RYR1-related myopathies (RYR1-RM) are a group of heterogeneous diseases that involve proximal skeletal muscle weakness, malignant hyperthermia susceptibility and respiratory involvement, and ophthalmoplegia in some severe cases. The ryanodine receptor 1 (RYR1) gene encodes the major calcium (Ca2+) release channel in skeletal muscle, RyR1. Pathogenic variants in the RYR1 gene lead to malformations in the RyR1 protein that disrupt normal Ca2+ flow from the sarcoplasmic reticulum (SR) into muscle cell cytosol, which can result in reduced or excessive Ca2+ leak into the cytosol. This can significantly impair excitation-contraction coupling, resulting in muscle weakness. This Ca2+ dysfunction also increases oxidative stress, especially in the mitochondria, that can lead to post-translational modifications of the RyR1 channel.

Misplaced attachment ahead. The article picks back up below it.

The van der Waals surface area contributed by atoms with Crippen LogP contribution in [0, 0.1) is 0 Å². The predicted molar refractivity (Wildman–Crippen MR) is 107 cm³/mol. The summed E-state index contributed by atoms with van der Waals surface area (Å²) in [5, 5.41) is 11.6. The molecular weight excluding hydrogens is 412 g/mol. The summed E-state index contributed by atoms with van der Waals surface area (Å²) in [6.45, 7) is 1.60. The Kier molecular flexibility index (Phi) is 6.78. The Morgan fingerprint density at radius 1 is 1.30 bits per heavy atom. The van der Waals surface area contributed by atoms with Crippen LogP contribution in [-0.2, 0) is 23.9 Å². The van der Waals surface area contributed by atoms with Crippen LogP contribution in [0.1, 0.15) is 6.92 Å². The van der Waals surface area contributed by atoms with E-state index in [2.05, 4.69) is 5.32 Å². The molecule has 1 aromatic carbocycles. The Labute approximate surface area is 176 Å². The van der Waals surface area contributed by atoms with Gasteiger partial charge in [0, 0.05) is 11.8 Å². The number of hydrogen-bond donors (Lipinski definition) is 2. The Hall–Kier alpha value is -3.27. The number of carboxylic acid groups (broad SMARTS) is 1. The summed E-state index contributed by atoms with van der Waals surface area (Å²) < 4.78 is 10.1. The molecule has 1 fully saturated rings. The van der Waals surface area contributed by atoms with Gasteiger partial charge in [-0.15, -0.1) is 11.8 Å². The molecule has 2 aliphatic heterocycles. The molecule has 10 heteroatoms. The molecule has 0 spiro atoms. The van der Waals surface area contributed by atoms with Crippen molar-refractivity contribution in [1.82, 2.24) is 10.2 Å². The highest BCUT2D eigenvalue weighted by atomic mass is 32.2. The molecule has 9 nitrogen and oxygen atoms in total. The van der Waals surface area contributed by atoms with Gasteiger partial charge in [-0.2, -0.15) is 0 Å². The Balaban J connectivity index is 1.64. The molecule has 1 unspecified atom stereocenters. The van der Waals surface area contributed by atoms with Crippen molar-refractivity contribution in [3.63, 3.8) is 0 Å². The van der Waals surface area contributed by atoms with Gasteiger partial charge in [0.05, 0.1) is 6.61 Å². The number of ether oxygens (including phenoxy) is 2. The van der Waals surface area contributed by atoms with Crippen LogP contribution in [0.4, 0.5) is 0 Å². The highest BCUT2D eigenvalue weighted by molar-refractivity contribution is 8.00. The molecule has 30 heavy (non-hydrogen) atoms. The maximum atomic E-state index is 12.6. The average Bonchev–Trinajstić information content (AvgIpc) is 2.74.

In this experiment, we are investigating a potential method of alleviating this oxidative stress by using nicotinamide riboside (NR) to supplement NAD+. NR has been shown to increase NAD+ and therefore improve oxidative metabolism in mammalian cells and mouse tissue. Control and RYR1-RM patient myotubes were treated with NR by testing for an acute duration or for a longer period of 24 or 48 hours. Mitochondrial respiration was measured using Seahorse Cell Mito Stress Test assays. NAD+ content will also be measured after dosing with NR. This project aims to determine the feasibility of using nicotinamide riboside to reduce oxidative stress and improve cell respiration in individuals affected with RYR1-RM. RYR1-RM does not have a cure, which creates a significant health and economic inequities for patients and their families. The exploration of this potential treatment will hopefully lead to the alleviation of some of this burden on patients.